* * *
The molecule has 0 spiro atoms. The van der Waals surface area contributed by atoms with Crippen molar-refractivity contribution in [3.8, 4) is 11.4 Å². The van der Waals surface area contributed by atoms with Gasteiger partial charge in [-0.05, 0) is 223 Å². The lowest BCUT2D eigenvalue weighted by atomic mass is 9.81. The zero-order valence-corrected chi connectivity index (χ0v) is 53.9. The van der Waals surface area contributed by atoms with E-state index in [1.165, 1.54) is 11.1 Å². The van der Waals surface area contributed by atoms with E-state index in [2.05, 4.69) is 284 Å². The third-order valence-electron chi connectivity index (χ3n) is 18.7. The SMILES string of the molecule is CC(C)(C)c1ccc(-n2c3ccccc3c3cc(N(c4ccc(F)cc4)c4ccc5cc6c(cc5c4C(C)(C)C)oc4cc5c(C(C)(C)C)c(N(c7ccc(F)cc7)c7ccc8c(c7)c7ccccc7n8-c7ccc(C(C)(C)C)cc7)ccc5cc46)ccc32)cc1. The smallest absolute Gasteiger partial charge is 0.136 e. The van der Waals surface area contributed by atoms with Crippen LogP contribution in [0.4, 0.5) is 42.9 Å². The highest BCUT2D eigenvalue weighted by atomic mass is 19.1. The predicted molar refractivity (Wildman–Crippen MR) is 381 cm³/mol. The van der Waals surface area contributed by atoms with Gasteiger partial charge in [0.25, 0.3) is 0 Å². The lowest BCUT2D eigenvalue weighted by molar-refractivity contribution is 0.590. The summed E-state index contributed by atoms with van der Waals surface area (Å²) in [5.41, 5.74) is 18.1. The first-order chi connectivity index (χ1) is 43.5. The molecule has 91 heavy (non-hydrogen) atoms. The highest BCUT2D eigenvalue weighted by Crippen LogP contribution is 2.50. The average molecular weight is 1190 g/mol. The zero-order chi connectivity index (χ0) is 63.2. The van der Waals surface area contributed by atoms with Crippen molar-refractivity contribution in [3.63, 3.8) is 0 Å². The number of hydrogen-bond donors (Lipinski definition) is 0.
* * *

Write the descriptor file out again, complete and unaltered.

The molecule has 0 spiro atoms. The van der Waals surface area contributed by atoms with Crippen molar-refractivity contribution in [3.8, 4) is 11.4 Å². The van der Waals surface area contributed by atoms with Gasteiger partial charge in [-0.05, 0) is 223 Å². The lowest BCUT2D eigenvalue weighted by atomic mass is 9.81. The zero-order valence-corrected chi connectivity index (χ0v) is 53.9. The van der Waals surface area contributed by atoms with E-state index in [1.165, 1.54) is 11.1 Å². The van der Waals surface area contributed by atoms with E-state index in [2.05, 4.69) is 284 Å². The third-order valence-electron chi connectivity index (χ3n) is 18.7. The SMILES string of the molecule is CC(C)(C)c1ccc(-n2c3ccccc3c3cc(N(c4ccc(F)cc4)c4ccc5cc6c(cc5c4C(C)(C)C)oc4cc5c(C(C)(C)C)c(N(c7ccc(F)cc7)c7ccc8c(c7)c7ccccc7n8-c7ccc(C(C)(C)C)cc7)ccc5cc46)ccc32)cc1. The smallest absolute Gasteiger partial charge is 0.136 e. The van der Waals surface area contributed by atoms with Crippen LogP contribution in [0.4, 0.5) is 42.9 Å². The highest BCUT2D eigenvalue weighted by atomic mass is 19.1. The predicted molar refractivity (Wildman–Crippen MR) is 381 cm³/mol. The van der Waals surface area contributed by atoms with Gasteiger partial charge in [0.25, 0.3) is 0 Å². The lowest BCUT2D eigenvalue weighted by molar-refractivity contribution is 0.590. The summed E-state index contributed by atoms with van der Waals surface area (Å²) in [5.41, 5.74) is 18.1. The first-order chi connectivity index (χ1) is 43.5. The molecule has 91 heavy (non-hydrogen) atoms. The highest BCUT2D eigenvalue weighted by Crippen LogP contribution is 2.50. The average molecular weight is 1190 g/mol. The zero-order chi connectivity index (χ0) is 63.2. The van der Waals surface area contributed by atoms with Crippen molar-refractivity contribution in [3.63, 3.8) is 0 Å². The number of hydrogen-bond donors (Lipinski definition) is 0.